From my reading the Bible is pretty clear that God’s design is that sex be restricted to one man and one woman who are married to each other. Do people break God’s design? ALL THE TIME! You are right that God’s design is also for marriage to be a life-long commitment without divorce, yet that happens as well. We live in a broken world in which people act in broken ways.

In that sense we’re all messed up, loved by a gracious God in spite of ourselves. There are probably several reasons why the church focuses so much intensity and anger towards the LGBT community, but that is our error. We are called to love people no matter what their personal sin is. Some drink to excess – yet the Bible says that drunkenness is a sin. We love them still. The Bible says not to divorce, but Christians do. We love them still.

I believe that God designed male and female to be compatible. Same-sex sexuality goes against the natural order. But let’s differentiate between sexual behavior and sexual inclination/attraction. I do know people who have same-sex attraction as a result of life circumstances (bad parenting situation, sexual abuse, etc.). There is also a cultural push to see same-sex friendships as gay because we are uncomfortable with the idea of a deep friendship between two men. I have heard some people interpreting the intimate friendship between David and Jonathan in the Bible as being a homosexual relation. While they were closer than brothers there is no indication that they were gay. But we are often uncomfortable with same-sex intimacy. How can you experience intimacy with someone of the same sex unless it is sexual? This is more of a Western point of view than an Eastern one. My wife, who has a degree in missions and has traveled quite a bit in southeast Asia, tells me that it’s not uncommon in foreign countries to see two men walking down the street holding hands as a sign of camaraderie and intimacy, even though they are both happily married to women.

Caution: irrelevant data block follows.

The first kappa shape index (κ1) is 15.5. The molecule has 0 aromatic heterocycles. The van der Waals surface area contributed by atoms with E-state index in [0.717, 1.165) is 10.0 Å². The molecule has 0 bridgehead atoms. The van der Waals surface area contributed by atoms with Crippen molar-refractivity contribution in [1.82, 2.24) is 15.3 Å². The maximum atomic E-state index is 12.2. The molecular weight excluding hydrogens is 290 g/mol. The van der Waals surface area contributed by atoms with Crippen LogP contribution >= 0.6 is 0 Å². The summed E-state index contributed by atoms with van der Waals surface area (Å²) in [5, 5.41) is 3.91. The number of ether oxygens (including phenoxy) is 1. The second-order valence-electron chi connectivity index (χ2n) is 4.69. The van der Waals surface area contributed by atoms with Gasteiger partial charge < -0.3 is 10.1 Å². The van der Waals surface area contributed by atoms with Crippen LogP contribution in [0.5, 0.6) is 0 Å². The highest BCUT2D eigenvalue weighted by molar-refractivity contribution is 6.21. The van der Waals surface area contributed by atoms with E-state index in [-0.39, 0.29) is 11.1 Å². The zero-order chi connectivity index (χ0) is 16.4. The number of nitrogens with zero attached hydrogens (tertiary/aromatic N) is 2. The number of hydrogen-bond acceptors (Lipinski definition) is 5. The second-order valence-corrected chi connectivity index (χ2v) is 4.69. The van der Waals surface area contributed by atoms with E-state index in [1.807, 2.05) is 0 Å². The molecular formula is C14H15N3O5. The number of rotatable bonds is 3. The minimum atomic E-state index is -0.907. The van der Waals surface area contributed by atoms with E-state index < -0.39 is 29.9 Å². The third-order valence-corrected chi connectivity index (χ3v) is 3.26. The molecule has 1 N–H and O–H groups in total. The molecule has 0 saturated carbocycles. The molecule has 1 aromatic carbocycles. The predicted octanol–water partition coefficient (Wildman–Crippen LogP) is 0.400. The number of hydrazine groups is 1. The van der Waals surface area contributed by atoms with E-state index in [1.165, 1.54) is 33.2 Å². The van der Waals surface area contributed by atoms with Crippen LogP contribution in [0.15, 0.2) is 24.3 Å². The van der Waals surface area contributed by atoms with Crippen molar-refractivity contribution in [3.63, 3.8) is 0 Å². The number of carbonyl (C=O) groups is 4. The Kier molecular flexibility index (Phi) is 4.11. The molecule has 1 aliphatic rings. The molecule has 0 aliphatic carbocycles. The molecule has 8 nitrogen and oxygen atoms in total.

Even still, some people claim same-sex attraction with no childhood trauma. I am not a scientist, so I will not deny that it may be possible that there is a same-sex attraction born in some people. To my understanding this has not been proven. But even if it were proven, I believe that God’s Word remains unchanged about same-sex behavior and that God loves them no matter what (if our behavior determined God’s love we’d ALL be in trouble).

To the person who claims attraction I would differentiate between attraction and sexual activity. Some see this as a cop out, but I believe it to be a valid way of maintaining a sense of truth to oneself and to God’s design. Just because you might find yourself attracted to the same sex does not mean you have to act upon it. Humanity has a marvelous capacity to exercise self-control if we want to – sadly, much of our society laughs at the idea of self-control (and not just in regards to our sexuality, but to every other area of life).

At the end of the day you are right that God calls us to love and embrace all people regardless of their choices. People go against God’s design all the time – we love them anyway. Ultimately God is judge and we are not. As a pastor I will tell people what I believe God’s design is. It’s up to them and God as to whether or not they act on it. I still love them no matter what they choose.

And I do believe that, at the end of time, there will be people in heaven that will surprise us – and people in hell that we never expected to be there!

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I welcome all discussion, just keep it civil and polite. If this post resonates with you in any way, please share it on Facebook, Twitter, or email!

Related Posts:
Forced Gay: Punishment for Religious Dissent?
Forced Gay: Part Two

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To my readers, please feel free to engage in discussion, but we will do so with decency and kindness, even when we disagree with each other.